This festival will make you think.
Traena Festival July 2011

Every festival is plagued by the ubiquity of the main stage these days. It's just not new to any of us anymore. We have come to expect the festival patina to reveal to us a burger stall, a bar, a smattering of flags, perhaps an art installation. Typically, indifference ensues.

While Træna, a tiny festival on a tiny island of the same name in Northern Norway cannot fail to contend with this ineludible challenge, it has another side, a spirit that is wildly unique. From sets in stone-age caves to acoustic gigs in the tiny local chapel, Træna encourages something very different from the artists and attendees it attracts. And, in truth there rather needs to be an arsenal of reasons to make you travel almost 2000 miles to one of the most expensive countries in the world. Year after year like a giddy toddler determinedly trying to reach its nose with its tongue, the festival outlines a convincing argument.

This year, Jenny Hval's setting is Kirkehellaren; a cave dating from the stone age formerly used as a church, a dining room and a place of burial. The ground, uneven and riddled with nettles, is uninviting. It is the perfect accompaniment to her voice that variously coaxes and beguiles and screeches her way into our consciousness. She masters spoken word and abruptly crafted sound with equal ease, guiding us through her acute observations that are at once familiar tales of embodiment and, equally, wildly lurid tales of synaesthetic senses and erections. At a normal festival Jenny Hval wouldn’t be performing in a cave. At a normal festival Jenny Hval might not even be performing at all.

Ólöf Arnalds stands majestically amid the abundance of the church altar. The audience neatly arranged in tight-knit wooden pews are deathly silent because she has no accompaniment, no amplification. We can hear every creak of the floorboards, every camera shutter offering a bewildering, anachronistic echo to her voice, unadulterated and, as many of the tiny dwellings on this island and countless others throughout the Norwegian Arctic Circle testify to, unaffected by the totems of modern life. The faint spattering of rain on the tin roof offers the polite beginnings of percussion. She smiles shyly between tunes with a newly gifted sense of belonging; a local fisherman has just told her that her songs are like 70s Norwegian folk music. Evidently reluctant to accept this label, she instantly transforms into a street-savvy, wild-eyed kook to cover Bob Dylan's "She Belongs to Me" which she will release as part of a covers album in early Autumn. Her identity as a musician, like the crisp winds that do not cease to threaten the island, is in a constant state of flux that leaves us gasping.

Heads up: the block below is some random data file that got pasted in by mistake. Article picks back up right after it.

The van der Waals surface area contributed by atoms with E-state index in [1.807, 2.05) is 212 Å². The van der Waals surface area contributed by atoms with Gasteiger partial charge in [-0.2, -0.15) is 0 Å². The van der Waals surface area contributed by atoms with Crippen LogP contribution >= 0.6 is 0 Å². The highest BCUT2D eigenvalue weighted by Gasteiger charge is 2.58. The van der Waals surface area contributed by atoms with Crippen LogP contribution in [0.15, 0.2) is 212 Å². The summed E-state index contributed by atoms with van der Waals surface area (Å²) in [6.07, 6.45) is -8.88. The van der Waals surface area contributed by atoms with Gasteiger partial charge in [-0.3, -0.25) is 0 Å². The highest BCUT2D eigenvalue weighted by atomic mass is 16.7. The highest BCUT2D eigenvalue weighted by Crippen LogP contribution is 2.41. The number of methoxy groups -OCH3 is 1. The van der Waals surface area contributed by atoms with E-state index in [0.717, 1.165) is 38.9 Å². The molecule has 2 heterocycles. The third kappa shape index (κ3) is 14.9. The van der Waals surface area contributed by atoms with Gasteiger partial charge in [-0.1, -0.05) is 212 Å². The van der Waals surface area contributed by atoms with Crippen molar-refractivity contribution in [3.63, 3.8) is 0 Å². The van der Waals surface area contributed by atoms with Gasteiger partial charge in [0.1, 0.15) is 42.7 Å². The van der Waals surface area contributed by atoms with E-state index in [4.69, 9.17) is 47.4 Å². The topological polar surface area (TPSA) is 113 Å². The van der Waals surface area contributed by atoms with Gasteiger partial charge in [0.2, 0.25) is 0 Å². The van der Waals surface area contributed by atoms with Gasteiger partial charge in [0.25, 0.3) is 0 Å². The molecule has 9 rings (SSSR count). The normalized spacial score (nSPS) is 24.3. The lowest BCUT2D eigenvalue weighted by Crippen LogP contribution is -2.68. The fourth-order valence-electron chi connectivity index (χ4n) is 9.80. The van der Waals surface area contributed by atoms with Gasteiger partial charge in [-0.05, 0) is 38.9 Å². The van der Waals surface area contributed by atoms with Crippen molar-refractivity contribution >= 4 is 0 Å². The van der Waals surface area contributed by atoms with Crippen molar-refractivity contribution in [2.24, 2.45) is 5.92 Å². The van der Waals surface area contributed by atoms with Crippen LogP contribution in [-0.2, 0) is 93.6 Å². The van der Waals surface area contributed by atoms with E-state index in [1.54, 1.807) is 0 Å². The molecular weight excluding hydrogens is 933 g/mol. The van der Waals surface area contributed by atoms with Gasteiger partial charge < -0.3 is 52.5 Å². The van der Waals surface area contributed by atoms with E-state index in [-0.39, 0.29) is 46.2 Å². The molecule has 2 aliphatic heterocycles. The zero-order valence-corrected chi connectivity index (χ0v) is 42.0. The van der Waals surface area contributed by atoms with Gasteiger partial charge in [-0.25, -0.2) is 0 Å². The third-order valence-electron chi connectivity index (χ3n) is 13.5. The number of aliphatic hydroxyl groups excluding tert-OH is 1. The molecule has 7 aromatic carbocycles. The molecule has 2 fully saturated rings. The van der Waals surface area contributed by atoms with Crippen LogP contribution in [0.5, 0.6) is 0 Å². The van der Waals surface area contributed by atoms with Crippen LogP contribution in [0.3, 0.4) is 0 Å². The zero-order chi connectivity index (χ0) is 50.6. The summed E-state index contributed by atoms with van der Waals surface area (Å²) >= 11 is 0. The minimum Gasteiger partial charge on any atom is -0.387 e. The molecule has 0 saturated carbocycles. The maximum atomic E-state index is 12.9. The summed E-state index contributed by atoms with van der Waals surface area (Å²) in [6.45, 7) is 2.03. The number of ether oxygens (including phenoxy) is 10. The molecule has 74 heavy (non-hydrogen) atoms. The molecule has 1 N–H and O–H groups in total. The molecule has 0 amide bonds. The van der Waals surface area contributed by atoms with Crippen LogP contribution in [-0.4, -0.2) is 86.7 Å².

These moments are inextricably tied to this picturesque and isolated arctic hinterland. You will not find this bizarrely alluring concoction of bouncy moss covered slopes and unkempt beaches and nuclear blast proof pitch-black tunnels and sea-eagle ornithologists anywhere else. Moreover, the incessant queue for the sole island shop and the three hour ferry crossing force a flâneurial attitude on festival goers that few holidays will succeed in conjuring. Is an old lady wading waist deep into the freezing ocean wearing an antique wedding dress a distraught fisherman’s widow or the sole actor in an immersive piece of abstract theatre? This festival, unlike many others, will make you think.

Words and Photo by Anne Hollowday

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